De Anza College faculty requested the replacement of 10 new electric vehicle charging stations for staff cars because all of the current charging stations are broken.
Faculty are still waiting to get a clear timeline and see a concrete action on the EV charging station replacements on campus.
This is affecting employees financially and affecting family life since they have to plan how to get from one place to another with no EV charging. Some of them have long commutes, said Carol Cini, history instructor and faculty representative of the Campus Facilities Committee.
In response to the long wait, Cini and Susan Thomas, an adjunct psychology professor, sent out a survey to faculty members asking about if they would use the new EV stations.
41 self-declared EV drivers at De Anza emailed their make and model of the car. A student volunteer counted about 90 EV and plug-in at the campus. 20 people emailed Cini that they plan to buy EV vehicles in future
Robert Stockwell, political science department chair, drives his Chevrolet Volt from Santa Cruz to campus.
“Ideally we would have charging stations at work and I would be able to run entirely on electric,” he said. “I would not have to burn gas on my way back from work and it would be better for the planet.”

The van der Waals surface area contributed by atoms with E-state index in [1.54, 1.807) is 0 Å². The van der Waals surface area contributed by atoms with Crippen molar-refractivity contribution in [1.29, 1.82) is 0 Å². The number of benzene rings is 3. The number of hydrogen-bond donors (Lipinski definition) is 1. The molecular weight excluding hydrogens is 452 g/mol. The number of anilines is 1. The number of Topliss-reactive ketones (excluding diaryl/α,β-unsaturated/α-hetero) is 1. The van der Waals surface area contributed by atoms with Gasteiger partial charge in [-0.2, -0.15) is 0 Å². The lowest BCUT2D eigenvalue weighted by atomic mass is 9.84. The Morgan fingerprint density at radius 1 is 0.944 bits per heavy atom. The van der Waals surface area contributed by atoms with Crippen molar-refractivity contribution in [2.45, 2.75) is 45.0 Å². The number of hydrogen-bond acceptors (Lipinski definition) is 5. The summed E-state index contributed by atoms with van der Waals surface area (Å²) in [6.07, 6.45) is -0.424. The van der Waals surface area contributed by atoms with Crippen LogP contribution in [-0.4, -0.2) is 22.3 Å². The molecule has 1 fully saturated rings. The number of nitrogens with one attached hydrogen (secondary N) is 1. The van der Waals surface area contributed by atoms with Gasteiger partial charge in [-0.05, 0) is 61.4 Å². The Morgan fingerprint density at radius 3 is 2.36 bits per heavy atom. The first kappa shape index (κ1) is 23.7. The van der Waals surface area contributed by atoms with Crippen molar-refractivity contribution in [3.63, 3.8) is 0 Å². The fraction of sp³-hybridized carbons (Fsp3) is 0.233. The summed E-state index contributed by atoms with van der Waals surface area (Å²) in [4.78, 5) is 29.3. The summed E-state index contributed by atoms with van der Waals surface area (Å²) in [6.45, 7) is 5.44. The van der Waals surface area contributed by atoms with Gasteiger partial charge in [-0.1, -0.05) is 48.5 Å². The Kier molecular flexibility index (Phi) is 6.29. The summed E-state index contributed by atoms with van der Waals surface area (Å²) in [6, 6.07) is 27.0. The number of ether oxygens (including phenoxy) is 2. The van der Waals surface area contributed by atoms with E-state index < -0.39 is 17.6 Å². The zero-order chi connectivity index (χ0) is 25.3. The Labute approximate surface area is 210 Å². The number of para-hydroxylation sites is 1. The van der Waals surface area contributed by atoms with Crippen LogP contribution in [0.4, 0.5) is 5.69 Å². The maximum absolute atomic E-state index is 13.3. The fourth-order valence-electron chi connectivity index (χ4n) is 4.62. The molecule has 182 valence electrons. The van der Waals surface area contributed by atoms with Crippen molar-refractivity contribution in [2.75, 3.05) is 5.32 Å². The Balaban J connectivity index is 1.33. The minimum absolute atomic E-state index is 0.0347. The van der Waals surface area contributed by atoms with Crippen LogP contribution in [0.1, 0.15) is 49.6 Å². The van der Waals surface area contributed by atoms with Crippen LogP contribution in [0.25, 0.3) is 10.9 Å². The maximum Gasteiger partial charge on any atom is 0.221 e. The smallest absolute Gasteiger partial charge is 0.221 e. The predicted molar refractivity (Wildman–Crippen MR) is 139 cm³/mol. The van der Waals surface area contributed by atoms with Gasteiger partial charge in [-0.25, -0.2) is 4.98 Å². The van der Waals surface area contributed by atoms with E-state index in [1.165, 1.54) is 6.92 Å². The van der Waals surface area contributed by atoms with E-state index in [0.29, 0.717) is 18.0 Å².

Susan Cheu, Interim Vice Chancellor of Business Services, sent out an email to faculty indicating that she is aware that they are frustrated that De Anza doesn’t have charging stations.
She said that herself and her office are working toward getting working chargers on campus, but she does not have a specific timeline.
“The unresponsiveness of the district to rectify the situation is [unfortunate] so that faculty, staff and students who have invested in EV vehicles would have a means of charging their vehicles,” Thomas said.
The situation was last talked about during the last campus facilities meeting in October, where Cheu discussed the issue with faculty.
“The administration has not communicated with us on what the issues are,” said Cynthia Kaufman, Director of the Vasconcellos Institute for Democracy in Action and philosophy professor. “The lack of communication has been frustrating.”